DocuSign Dev Blog

Brought to you by the development teams at DocuSign

Topic: Nodejs

The new DocuSign experience, all in Javascript

by Ben Buckman

Screenshot of The New DocuSign Experience

We recently launched The New DocuSign Experience, a reimagining of our primary web application used by 45 million users.

The app is built in Node.js and uses the REST API as its data store. We’re proud to have built the entire app on an open-source stack, and plan to share a lot of our code in the coming months.

We aimed to follow best practices throughout: DRY modular code; automated deployment, provisioning, and continuous integration; (a goal of) 100% automated front-end testing; two-week sprints and releases, with scrums combining dev+QA+UX+product; utilizing the latest browser capabilities while degrading gracefully for older browsers; and using Git-flow and Github-style workflows.

The project first began in June 2012 with one developer and a vision of building the next-generation web app as a front-end layer on top of the API. After a period of prototyping and setting the groundwork, the project (codenamed “Martini”) kicked into high gear around a year ago. The team now consists of twelve developers, including three dedicated to QA automation; a team of designers, two product managers, and all the other amazing support (ops, program management, facilities) that keep the servers humming and the stars aligned.

We launched a public beta in September, and became DocuSign Beta; now we’re official, but we still affectionately call the project and team Martini.

Ubiquitous Javascript

Martini is built on an all-Javascript (actually CoffeeScript) stack. On the backend that includes Node.js, Express, Request, and Winston, among many other libraries. Ubiquitous JS means we can share code and patterns between the front- and back-ends: Backbone.js handles models, views, and routing client-side, as well as parallel models server-side. All our coffee/js files use the same module pattern, bundled by Stitch for the browser. Templates on both sides are in Jade. Stylus preprocesses our CSS. We use Redis for sessions and caching. The app uses the DocuSign REST API (a highly scalable, carrier grade system built on the .NET stack) as its data store, so we don’t need a full database.

To support the entire new experience, our API grew from serving a relatively narrow set of third-party use cases to supporting every customer-facing application function. Not all of these API features are public yet, but they will be soon.

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Building a Redis Sentinel Client for Node.js

by Ben Buckman

We use Redis for sessions and for a short-lived data cache in our node.js application. Like any component in the system, there’s a potential risk of failure, and graceful failover to a “slave” instance is a way to mitigate the impact. We use Redis Sentinel to help manage this failover process.

As the docs describe,

Redis Sentinel is a distributed system, this means that usually you want to run multiple Sentinel processes across your infrastructure, and this processes will use agreement protocols in order to understand if a master is down and to perform the failover.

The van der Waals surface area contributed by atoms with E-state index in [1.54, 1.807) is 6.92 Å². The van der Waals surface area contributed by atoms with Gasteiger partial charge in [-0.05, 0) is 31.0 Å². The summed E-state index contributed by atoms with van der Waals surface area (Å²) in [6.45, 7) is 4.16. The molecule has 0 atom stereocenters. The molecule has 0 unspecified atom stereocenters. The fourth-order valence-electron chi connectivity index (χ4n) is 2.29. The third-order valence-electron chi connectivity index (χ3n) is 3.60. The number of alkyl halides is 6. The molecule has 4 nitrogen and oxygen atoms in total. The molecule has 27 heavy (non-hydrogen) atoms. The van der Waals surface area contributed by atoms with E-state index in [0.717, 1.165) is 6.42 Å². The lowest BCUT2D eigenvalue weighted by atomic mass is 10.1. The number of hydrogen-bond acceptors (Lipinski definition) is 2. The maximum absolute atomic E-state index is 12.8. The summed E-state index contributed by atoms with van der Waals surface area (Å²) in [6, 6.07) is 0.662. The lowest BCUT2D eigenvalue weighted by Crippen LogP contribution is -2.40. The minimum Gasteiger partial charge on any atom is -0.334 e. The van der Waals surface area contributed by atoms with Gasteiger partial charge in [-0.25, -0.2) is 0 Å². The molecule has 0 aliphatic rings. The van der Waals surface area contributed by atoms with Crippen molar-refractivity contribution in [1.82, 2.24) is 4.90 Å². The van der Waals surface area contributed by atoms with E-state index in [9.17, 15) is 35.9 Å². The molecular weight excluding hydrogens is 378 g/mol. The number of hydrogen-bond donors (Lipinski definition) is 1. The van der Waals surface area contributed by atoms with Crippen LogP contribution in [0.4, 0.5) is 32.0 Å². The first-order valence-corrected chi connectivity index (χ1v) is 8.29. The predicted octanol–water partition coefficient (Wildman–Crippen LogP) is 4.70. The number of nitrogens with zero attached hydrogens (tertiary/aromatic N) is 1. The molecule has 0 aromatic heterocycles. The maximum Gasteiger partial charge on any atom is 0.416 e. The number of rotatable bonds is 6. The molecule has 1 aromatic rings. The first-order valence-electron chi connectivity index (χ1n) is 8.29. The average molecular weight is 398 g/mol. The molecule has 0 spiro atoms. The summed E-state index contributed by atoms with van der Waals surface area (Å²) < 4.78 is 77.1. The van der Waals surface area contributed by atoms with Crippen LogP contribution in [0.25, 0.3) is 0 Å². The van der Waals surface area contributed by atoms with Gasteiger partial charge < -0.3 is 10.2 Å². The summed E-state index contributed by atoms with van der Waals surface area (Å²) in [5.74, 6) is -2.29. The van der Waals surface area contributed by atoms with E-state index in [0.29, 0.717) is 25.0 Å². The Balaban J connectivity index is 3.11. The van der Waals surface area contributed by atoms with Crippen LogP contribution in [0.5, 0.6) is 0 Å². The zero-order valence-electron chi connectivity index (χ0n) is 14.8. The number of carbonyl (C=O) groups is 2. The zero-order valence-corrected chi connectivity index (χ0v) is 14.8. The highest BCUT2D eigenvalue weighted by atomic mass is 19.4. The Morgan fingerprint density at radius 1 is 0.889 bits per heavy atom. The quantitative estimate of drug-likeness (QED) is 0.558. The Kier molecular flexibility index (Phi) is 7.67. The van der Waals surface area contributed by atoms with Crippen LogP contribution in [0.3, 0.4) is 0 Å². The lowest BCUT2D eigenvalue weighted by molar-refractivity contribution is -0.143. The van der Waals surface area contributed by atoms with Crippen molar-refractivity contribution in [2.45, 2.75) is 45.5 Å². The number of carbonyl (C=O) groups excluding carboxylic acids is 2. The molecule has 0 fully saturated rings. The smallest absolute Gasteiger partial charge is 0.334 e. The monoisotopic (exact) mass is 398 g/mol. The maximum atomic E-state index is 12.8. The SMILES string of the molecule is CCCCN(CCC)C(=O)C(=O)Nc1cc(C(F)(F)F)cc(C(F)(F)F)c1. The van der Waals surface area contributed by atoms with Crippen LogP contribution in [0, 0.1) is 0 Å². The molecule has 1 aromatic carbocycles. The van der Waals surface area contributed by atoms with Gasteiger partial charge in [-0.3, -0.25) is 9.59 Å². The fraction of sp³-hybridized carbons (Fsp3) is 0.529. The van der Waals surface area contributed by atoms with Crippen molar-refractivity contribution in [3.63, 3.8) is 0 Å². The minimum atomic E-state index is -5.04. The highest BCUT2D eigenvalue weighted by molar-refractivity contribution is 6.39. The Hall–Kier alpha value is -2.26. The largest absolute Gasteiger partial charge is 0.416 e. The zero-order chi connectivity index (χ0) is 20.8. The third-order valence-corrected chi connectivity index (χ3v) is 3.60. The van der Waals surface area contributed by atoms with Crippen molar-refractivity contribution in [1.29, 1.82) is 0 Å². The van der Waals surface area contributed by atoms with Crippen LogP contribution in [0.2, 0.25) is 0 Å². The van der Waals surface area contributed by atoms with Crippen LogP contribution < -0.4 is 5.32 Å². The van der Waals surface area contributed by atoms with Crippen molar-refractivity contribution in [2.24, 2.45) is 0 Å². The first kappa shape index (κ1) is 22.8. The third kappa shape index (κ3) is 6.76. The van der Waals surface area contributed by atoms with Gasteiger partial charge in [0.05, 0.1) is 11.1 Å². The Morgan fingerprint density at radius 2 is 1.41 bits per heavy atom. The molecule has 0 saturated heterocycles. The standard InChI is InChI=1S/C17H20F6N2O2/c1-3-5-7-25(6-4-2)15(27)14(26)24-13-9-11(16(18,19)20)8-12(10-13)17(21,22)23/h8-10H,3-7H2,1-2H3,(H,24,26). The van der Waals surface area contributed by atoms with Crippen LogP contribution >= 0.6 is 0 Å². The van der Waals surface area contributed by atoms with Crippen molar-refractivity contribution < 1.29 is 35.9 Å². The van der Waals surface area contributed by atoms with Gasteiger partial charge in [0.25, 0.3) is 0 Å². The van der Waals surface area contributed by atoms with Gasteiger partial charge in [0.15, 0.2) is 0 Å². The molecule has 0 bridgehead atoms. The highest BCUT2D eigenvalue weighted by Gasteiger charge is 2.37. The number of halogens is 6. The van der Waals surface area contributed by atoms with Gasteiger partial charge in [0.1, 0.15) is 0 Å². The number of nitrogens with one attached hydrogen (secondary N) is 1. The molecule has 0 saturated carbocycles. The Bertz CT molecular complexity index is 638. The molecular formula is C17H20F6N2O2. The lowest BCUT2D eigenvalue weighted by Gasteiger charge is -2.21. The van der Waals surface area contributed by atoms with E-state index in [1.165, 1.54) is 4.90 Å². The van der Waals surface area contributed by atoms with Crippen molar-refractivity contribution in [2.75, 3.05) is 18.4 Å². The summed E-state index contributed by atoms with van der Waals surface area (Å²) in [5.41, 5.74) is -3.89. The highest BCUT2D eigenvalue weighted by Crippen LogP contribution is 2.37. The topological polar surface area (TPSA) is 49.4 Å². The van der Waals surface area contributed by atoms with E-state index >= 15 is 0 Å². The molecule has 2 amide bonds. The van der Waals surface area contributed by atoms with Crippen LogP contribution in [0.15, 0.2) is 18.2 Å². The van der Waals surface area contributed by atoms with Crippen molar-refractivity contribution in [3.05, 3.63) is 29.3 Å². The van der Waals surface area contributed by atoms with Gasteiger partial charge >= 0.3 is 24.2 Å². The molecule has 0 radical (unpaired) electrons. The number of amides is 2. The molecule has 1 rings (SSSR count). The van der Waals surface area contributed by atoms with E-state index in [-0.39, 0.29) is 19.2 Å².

Essentially, each node server has its own sentinel corresponding to each redis cluster [master and slave(s)] that it connects to. We have one redis cluster, so for N node servers, there are N sentinels. (This isn’t the only way to do it - there could be only one sentinel, or any other configuration really, but the 1:1 ratio seems to be the simplest.) Each sentinel is connected to the master and slaves to monitor their availability, as well as to the other sentinels. If the master goes down, the sentinels establish a “quorum” and agree on which slave to promote to master. They communicate this through their own pub/sub channels.

The sentinel is not a proxy - the connection to the sentinel doesn’t replace the connecton to the master - it’s a separate instance with the sole purpose of managing master/slave availability. So the app connects to the sentinel in parallel with the master connection, and listens to the chatter on the sentinel channels to know when a failover occurred. It then has to manage the reconnection to the new master on its own.

Redis Sentinel Client flow diagram

We’re using the standard node_redis library, which is robust, easy to use, and works “out of the box” for things like sessions. But a year ago, when Sentinel started to gain adoption, the best approach for adding Sentinel awareness to node_redis clients wasn’t clear, so a thread started on Github to figure it out.

One simple approach was for the application to simply hold two connections, for sentinel and master, and when the sentinel reports a failover, to reconnect the master. But the way node_redis works, any data in transit during the failover is lost. Also with this approach, the code listening to the Sentinel’s pub/sub chatter lived in the application, and wasn’t as encapsulated as we thought it should be.

So we decided to create a middle tier, a redis sentinel client, that would handle all this automatically.

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